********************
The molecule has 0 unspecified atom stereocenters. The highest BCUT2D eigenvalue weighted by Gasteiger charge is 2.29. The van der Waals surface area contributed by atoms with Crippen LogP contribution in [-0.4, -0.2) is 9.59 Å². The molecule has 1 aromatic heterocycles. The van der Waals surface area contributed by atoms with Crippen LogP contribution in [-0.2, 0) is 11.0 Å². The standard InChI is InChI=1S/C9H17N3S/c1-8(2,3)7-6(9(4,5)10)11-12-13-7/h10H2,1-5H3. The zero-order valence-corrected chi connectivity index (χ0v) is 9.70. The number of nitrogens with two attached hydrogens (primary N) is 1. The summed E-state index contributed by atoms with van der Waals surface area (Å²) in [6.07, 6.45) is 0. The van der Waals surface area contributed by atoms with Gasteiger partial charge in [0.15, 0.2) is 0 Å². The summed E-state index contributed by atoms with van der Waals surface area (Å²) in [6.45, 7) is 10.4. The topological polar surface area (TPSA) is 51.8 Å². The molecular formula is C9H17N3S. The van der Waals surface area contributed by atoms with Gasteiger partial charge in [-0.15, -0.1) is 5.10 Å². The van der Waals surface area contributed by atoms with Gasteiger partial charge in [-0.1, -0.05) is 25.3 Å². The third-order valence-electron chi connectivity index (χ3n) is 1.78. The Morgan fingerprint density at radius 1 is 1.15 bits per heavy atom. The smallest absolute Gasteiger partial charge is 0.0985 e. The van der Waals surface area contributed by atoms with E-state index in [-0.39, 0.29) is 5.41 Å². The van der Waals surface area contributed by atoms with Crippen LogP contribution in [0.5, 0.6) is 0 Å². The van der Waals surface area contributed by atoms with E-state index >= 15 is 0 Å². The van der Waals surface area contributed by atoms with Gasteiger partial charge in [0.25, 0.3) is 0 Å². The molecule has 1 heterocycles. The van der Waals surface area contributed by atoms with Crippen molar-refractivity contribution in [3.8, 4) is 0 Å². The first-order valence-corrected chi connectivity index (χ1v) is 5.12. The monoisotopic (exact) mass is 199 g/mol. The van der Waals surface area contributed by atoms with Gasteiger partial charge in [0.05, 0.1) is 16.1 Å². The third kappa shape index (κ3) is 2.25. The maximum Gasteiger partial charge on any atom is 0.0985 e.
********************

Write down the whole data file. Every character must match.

The molecule has 0 unspecified atom stereocenters. The highest BCUT2D eigenvalue weighted by Gasteiger charge is 2.29. The van der Waals surface area contributed by atoms with Crippen LogP contribution in [-0.4, -0.2) is 9.59 Å². The molecule has 1 aromatic heterocycles. The van der Waals surface area contributed by atoms with Crippen LogP contribution in [-0.2, 0) is 11.0 Å². The standard InChI is InChI=1S/C9H17N3S/c1-8(2,3)7-6(9(4,5)10)11-12-13-7/h10H2,1-5H3. The zero-order valence-corrected chi connectivity index (χ0v) is 9.70. The number of nitrogens with two attached hydrogens (primary N) is 1. The summed E-state index contributed by atoms with van der Waals surface area (Å²) in [6.07, 6.45) is 0. The van der Waals surface area contributed by atoms with Gasteiger partial charge in [0.15, 0.2) is 0 Å². The summed E-state index contributed by atoms with van der Waals surface area (Å²) in [6.45, 7) is 10.4. The topological polar surface area (TPSA) is 51.8 Å². The molecular formula is C9H17N3S. The van der Waals surface area contributed by atoms with Gasteiger partial charge in [-0.15, -0.1) is 5.10 Å². The van der Waals surface area contributed by atoms with Gasteiger partial charge in [-0.1, -0.05) is 25.3 Å². The third-order valence-electron chi connectivity index (χ3n) is 1.78. The Morgan fingerprint density at radius 1 is 1.15 bits per heavy atom. The smallest absolute Gasteiger partial charge is 0.0985 e. The van der Waals surface area contributed by atoms with E-state index in [-0.39, 0.29) is 5.41 Å². The van der Waals surface area contributed by atoms with Crippen LogP contribution in [0.5, 0.6) is 0 Å². The van der Waals surface area contributed by atoms with E-state index >= 15 is 0 Å². The van der Waals surface area contributed by atoms with Gasteiger partial charge in [0.25, 0.3) is 0 Å². The molecule has 1 heterocycles. The van der Waals surface area contributed by atoms with Crippen molar-refractivity contribution in [3.8, 4) is 0 Å². The first-order valence-corrected chi connectivity index (χ1v) is 5.12. The monoisotopic (exact) mass is 199 g/mol. The van der Waals surface area contributed by atoms with Gasteiger partial charge in [0.05, 0.1) is 16.1 Å². The third kappa shape index (κ3) is 2.25. The maximum Gasteiger partial charge on any atom is 0.0985 e.